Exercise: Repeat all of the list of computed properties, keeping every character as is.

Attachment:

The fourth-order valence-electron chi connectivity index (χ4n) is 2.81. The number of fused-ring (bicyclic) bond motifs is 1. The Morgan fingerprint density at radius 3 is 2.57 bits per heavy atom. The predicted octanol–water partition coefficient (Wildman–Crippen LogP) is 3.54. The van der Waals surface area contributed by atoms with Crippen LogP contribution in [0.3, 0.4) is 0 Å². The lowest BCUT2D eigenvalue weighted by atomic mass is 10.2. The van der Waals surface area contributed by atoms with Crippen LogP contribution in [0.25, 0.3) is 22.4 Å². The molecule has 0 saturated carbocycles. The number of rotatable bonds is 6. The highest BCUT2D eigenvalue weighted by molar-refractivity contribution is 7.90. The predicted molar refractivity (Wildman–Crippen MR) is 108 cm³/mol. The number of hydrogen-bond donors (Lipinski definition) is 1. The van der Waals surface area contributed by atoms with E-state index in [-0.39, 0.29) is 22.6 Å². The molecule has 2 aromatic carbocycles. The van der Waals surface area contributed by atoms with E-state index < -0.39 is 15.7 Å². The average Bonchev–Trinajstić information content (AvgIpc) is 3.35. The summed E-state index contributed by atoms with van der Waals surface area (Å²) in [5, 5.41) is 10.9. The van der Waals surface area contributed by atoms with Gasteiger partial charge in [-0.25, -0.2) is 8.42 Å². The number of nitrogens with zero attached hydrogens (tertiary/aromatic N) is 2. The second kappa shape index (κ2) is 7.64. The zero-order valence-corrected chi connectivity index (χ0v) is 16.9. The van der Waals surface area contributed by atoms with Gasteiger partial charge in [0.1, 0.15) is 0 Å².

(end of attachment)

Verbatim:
The fourth-order valence-electron chi connectivity index (χ4n) is 2.81. The number of fused-ring (bicyclic) bond motifs is 1. The Morgan fingerprint density at radius 3 is 2.57 bits per heavy atom. The predicted octanol–water partition coefficient (Wildman–Crippen LogP) is 3.54. The van der Waals surface area contributed by atoms with Crippen LogP contribution in [0.3, 0.4) is 0 Å². The lowest BCUT2D eigenvalue weighted by atomic mass is 10.2. The van der Waals surface area contributed by atoms with Crippen LogP contribution in [0.25, 0.3) is 22.4 Å². The molecule has 0 saturated carbocycles. The number of rotatable bonds is 6. The highest BCUT2D eigenvalue weighted by molar-refractivity contribution is 7.90. The predicted molar refractivity (Wildman–Crippen MR) is 108 cm³/mol. The number of hydrogen-bond donors (Lipinski definition) is 1. The van der Waals surface area contributed by atoms with E-state index in [-0.39, 0.29) is 22.6 Å². The molecule has 2 aromatic carbocycles. The van der Waals surface area contributed by atoms with E-state index < -0.39 is 15.7 Å². The average Bonchev–Trinajstić information content (AvgIpc) is 3.35. The summed E-state index contributed by atoms with van der Waals surface area (Å²) in [5, 5.41) is 10.9. The van der Waals surface area contributed by atoms with Gasteiger partial charge in [-0.25, -0.2) is 8.42 Å². The number of nitrogens with zero attached hydrogens (tertiary/aromatic N) is 2. The second kappa shape index (κ2) is 7.64. The zero-order valence-corrected chi connectivity index (χ0v) is 16.9. The van der Waals surface area contributed by atoms with Gasteiger partial charge in [0.1, 0.15) is 0 Å².